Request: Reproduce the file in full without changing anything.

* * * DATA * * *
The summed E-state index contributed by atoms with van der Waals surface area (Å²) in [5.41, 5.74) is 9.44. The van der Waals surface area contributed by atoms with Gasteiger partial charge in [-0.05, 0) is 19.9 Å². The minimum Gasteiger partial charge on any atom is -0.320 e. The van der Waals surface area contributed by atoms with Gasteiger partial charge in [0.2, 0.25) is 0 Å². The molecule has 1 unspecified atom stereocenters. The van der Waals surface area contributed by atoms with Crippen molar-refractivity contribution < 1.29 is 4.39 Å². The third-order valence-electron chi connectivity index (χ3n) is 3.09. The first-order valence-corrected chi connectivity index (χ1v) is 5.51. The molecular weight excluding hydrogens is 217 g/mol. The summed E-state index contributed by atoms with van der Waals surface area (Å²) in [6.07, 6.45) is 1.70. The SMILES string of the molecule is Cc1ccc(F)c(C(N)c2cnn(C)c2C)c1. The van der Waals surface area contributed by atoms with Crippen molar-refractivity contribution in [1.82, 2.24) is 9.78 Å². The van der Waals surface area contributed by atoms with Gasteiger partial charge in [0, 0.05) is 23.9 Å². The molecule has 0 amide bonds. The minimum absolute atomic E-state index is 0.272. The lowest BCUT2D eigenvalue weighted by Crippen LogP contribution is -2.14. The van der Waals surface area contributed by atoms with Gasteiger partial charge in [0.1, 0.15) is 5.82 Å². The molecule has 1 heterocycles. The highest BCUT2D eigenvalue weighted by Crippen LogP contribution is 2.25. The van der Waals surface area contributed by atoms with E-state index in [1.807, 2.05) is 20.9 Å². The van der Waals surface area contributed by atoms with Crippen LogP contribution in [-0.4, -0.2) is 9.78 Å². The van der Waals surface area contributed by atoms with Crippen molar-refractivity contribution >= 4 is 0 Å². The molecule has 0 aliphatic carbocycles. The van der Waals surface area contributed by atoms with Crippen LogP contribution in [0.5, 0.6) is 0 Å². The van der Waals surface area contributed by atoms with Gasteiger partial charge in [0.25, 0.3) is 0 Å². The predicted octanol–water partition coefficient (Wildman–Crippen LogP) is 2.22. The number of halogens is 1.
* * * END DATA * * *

The summed E-state index contributed by atoms with van der Waals surface area (Å²) in [5.41, 5.74) is 9.44. The van der Waals surface area contributed by atoms with Gasteiger partial charge in [-0.05, 0) is 19.9 Å². The minimum Gasteiger partial charge on any atom is -0.320 e. The van der Waals surface area contributed by atoms with Gasteiger partial charge in [0.2, 0.25) is 0 Å². The molecule has 1 unspecified atom stereocenters. The van der Waals surface area contributed by atoms with Crippen molar-refractivity contribution < 1.29 is 4.39 Å². The third-order valence-electron chi connectivity index (χ3n) is 3.09. The first-order valence-corrected chi connectivity index (χ1v) is 5.51. The molecular weight excluding hydrogens is 217 g/mol. The summed E-state index contributed by atoms with van der Waals surface area (Å²) in [6.07, 6.45) is 1.70. The SMILES string of the molecule is Cc1ccc(F)c(C(N)c2cnn(C)c2C)c1. The van der Waals surface area contributed by atoms with Crippen molar-refractivity contribution in [1.82, 2.24) is 9.78 Å². The van der Waals surface area contributed by atoms with Gasteiger partial charge in [0, 0.05) is 23.9 Å². The molecule has 0 amide bonds. The minimum absolute atomic E-state index is 0.272. The lowest BCUT2D eigenvalue weighted by Crippen LogP contribution is -2.14. The van der Waals surface area contributed by atoms with Gasteiger partial charge in [0.1, 0.15) is 5.82 Å². The molecule has 1 heterocycles. The highest BCUT2D eigenvalue weighted by Crippen LogP contribution is 2.25. The van der Waals surface area contributed by atoms with E-state index in [1.807, 2.05) is 20.9 Å². The van der Waals surface area contributed by atoms with Crippen LogP contribution in [-0.4, -0.2) is 9.78 Å². The van der Waals surface area contributed by atoms with Crippen molar-refractivity contribution >= 4 is 0 Å². The molecule has 0 aliphatic carbocycles. The van der Waals surface area contributed by atoms with Crippen LogP contribution in [0.5, 0.6) is 0 Å². The van der Waals surface area contributed by atoms with Gasteiger partial charge in [0.25, 0.3) is 0 Å². The predicted octanol–water partition coefficient (Wildman–Crippen LogP) is 2.22. The number of halogens is 1.